You got your first drone and you are so excited to fly! You fly over the clouds, literally and you feel like you are the next Randy Bailey. Then you check to footage when you get at home and you face this:
Choppy scenes, turning around and making you dizzy and generally nothing that looks anything like cinematic. I can totally understand. So here is a simple solution to fix that and get the most out of your drone's gimbal. ( This mini guide is intended mainly for DJI drones, but no matter the brand, once you find these settings and you can change them you will have the same result.)
Once you turn on your drone and have everything connected, before you fly, click on the three little dots on the top right corner. Then go to the control settings tab.
Then look for the ''advanced gimbal settings.
Once you in that menu you will see certain option, regarding the gimbal's operation. Now, have in mind that depending on your drone's model you might have different options available. These are the settings available on a DJI Mavic air 2.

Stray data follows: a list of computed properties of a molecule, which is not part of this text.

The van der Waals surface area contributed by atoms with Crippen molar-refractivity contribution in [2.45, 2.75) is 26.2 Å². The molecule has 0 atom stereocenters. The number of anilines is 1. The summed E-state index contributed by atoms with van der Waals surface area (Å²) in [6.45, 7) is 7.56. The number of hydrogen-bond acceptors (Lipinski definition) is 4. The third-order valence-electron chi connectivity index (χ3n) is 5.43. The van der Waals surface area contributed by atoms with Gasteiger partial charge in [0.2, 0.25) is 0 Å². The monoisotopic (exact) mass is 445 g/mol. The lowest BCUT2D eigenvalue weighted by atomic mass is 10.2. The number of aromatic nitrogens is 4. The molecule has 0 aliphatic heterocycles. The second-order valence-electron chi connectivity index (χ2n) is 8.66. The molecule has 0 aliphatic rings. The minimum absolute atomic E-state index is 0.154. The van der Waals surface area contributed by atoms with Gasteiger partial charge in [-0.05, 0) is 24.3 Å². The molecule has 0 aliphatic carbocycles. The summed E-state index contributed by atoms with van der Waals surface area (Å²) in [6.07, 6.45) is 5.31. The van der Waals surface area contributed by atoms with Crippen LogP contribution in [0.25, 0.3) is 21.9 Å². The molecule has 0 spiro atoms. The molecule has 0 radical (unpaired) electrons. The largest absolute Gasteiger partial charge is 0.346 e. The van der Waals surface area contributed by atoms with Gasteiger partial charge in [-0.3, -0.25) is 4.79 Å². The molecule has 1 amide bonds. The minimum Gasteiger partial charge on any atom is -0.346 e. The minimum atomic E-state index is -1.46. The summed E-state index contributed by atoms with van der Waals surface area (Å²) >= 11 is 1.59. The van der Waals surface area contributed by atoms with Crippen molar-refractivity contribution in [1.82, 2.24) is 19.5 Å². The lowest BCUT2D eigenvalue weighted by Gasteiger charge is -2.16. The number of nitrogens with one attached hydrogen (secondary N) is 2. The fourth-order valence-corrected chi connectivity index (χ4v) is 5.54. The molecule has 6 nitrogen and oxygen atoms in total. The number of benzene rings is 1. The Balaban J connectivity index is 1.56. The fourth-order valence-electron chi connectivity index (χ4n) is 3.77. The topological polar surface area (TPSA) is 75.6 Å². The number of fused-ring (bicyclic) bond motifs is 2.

Now let's see whats on that menu.
First you have Pitch Speed: This basically controls how fast the gimbal will move up and down when you use the wheel in the controller. The bigger the number on the slider the faster it will move. You want this number to be low, somewhere between 10-20. Then again this comes to personal preference, try it out and see what suits better to your needs.
Then you have Pitch Smoothness: This setting will change how harsh the gimbal will stop after you let go of the wheel in the controller. It creates a small buffer to not have this choppy harsh stop after the movement is done. You want this number somewhere in the middle. Not to much to avoid having delays but also enough to create that buffer time and avoid choppy stops.
Following you have the Yaw Speed setting: This determines how fast the gimbal will follow once the drone makes yaw movements. High yaw speed will result in sudden movements that will make you dizzy! You want that somewhere in the middle to allow you also to navigate safely and not have delays.
Lastly you will see the Yaw Smoothness setting: Similar to the pitch smoothness, it creates a buffer for the gimbal, after the yaw movement has stopped, in order to avoid sudden stops and choppy footage.
Get to an open place and try to change these settings, see how the drone's gimbal responds and adjust it to your needs. Happy flying!